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Education Reform
Buried Treasure in K-12

A new NBER paper, based on several years of data from the Washington, D.C. public school system, suggests that schools can dramatically improve educational quality simply by reforming their hiring processes to focus on criteria that have a proven correlation with teacher performance:

We find that several background characteristics (e.g., undergraduate GPA) as well as screening measures (e.g., applicant interview scores) strongly predict teacher effectiveness. [And yet] these measures are only weakly, if at all, associated with the likelihood of receiving a job offer or being hired. Our results suggests that there exists considerable scope for improving teacher quality through the selection process.

Significantly, the study found that raw number of years of experience—a metric often favored by teachers’ unions and administrators in setting hiring policy—had very little effect on teaching quality.

The study is still more evidence that we don’t need to choose between stagnant outcomes at low-performing schools and budget-busting spending increases. There is buried treasure in the K-12 system, if only we have the initiative to find it and put it to work.

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  • Beauceron

    On NYC subways right now they are running ads from the NYC public schools system requesting applications for teachers.

    Based on those ads, apparently one of the most important qualifications to be a NYC teacher is black or brown skin.

    • lurkingwithintent

      One look at an NEA mailing to union members is all one needs to see this is the case. There are good teachers, but the system is rotten to the core and makes their lives very difficult. My wife deals with these mailings properly when they arrive by recycling them.

      • Beauceron

        There are fantastic teachers. Both of my parents were public high school teachers.
        While there are many good, decent teachers, many are now political operatives– but more important is the system. The rot within the system is so deep now that in order to fix it, you would have to tear down the entire US educational structure down to the studs. That is not going to happen. So there needs to be alternatives.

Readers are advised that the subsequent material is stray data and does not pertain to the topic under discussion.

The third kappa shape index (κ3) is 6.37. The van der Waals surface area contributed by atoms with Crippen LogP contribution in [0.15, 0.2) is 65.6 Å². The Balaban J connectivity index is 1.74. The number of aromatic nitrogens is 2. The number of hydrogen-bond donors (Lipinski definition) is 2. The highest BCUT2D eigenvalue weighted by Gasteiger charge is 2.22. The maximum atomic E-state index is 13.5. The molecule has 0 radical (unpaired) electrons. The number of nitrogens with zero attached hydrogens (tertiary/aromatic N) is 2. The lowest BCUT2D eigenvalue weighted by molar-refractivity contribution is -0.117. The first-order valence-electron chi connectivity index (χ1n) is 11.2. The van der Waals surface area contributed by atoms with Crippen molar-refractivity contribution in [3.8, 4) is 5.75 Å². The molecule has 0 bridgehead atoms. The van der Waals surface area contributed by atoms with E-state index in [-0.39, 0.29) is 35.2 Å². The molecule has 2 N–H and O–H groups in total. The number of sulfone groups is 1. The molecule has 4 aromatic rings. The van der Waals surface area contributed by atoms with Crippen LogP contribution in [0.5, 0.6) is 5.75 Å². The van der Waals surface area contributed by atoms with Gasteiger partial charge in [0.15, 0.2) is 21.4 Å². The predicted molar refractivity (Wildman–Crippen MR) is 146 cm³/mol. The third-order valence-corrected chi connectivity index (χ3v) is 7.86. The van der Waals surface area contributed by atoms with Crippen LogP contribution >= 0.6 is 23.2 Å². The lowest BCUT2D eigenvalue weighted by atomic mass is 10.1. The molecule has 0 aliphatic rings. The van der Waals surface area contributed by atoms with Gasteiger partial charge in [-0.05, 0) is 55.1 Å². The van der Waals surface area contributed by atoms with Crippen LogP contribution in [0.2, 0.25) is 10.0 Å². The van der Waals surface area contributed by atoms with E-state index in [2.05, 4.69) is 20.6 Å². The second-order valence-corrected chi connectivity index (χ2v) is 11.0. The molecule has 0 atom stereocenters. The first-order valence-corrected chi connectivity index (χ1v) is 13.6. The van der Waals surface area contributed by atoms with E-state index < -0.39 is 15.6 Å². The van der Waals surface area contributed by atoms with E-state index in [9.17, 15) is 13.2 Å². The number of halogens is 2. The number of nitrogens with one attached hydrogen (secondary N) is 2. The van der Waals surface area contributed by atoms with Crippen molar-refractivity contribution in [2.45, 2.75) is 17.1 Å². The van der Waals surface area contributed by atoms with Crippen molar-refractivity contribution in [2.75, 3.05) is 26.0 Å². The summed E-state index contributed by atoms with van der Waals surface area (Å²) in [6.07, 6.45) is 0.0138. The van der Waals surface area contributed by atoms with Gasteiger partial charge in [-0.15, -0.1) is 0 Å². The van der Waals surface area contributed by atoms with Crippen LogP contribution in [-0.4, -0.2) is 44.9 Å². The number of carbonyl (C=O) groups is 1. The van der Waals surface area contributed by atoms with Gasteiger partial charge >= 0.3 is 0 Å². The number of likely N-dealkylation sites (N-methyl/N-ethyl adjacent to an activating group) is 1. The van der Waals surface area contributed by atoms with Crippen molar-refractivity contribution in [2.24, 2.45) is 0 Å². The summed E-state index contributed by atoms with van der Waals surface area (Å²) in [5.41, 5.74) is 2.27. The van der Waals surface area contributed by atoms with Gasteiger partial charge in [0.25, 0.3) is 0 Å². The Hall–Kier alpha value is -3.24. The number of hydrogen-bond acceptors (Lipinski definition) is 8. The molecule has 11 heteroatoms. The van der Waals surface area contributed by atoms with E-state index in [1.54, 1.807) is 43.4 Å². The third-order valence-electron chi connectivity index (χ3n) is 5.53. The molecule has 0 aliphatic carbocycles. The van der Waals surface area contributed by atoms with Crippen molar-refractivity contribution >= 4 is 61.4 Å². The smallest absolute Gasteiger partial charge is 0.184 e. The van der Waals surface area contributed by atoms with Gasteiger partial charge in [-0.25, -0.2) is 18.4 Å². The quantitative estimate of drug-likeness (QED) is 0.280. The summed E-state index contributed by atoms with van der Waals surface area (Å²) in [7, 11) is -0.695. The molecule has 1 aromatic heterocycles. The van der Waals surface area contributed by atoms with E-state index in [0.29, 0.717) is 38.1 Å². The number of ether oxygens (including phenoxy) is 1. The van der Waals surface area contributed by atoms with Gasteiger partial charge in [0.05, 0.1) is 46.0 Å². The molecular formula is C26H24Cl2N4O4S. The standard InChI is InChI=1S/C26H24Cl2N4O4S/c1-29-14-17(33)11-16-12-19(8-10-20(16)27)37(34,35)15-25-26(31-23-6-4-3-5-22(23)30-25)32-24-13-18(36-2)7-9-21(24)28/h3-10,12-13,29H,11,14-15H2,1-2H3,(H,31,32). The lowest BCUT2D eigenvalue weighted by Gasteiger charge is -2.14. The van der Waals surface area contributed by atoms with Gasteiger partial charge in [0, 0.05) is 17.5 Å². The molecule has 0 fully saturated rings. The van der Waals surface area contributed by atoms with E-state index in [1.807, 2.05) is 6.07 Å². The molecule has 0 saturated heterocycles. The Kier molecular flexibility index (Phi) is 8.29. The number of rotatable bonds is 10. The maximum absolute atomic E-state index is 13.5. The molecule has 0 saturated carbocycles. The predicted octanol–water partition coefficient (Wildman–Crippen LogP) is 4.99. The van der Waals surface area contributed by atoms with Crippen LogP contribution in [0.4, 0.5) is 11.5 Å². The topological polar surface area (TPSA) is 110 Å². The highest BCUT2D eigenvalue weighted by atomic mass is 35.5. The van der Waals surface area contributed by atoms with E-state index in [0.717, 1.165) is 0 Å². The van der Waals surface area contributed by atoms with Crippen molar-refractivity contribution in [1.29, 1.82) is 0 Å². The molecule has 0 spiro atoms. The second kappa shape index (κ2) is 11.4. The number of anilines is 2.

• rheddles

    I’ve suspected this ever since my wife, an honors graduate of Duke in economics with an additional teaching degree, was told in 2006 by a school principal that he would never hire her because she was too intelligent and could not identify with students who had difficulty learning. So I guess only dumb teachers are capable of teaching our increasingly dumb students.

  • Anthony

    Education at K-12 level assuming teacher quality and qualification is more art than science. Teaching is a tough profession and selection/entry criterion avails little predictive value beyond technical skill set.

  • Jacksonian_Libertarian

    All that’s needed is commonsense to tell you that it’s the Teachers Labor Gang Monopolies (Unions) and the single payer Government Monopoly Public School System that are behind the steady decline of the K-12 system. Without the “Feedback of Competition” that provides both the Information and Motivation which forces continuous improvements in Quality, Service, and Price in free markets, the K-12 system will never get any better no matter how much money is thrown at it.

    • PoohBear57

      And no matter how much the curriculum is debased with Common Core.

  • Boritz

    “we don’t need to choose between stagnant outcomes at low-performing schools and budget-busting spending increases.”

    These have not been in conflict. We have mostly chosen both.

    • Thom Burnett

      Very well stated and much too true! 🙂

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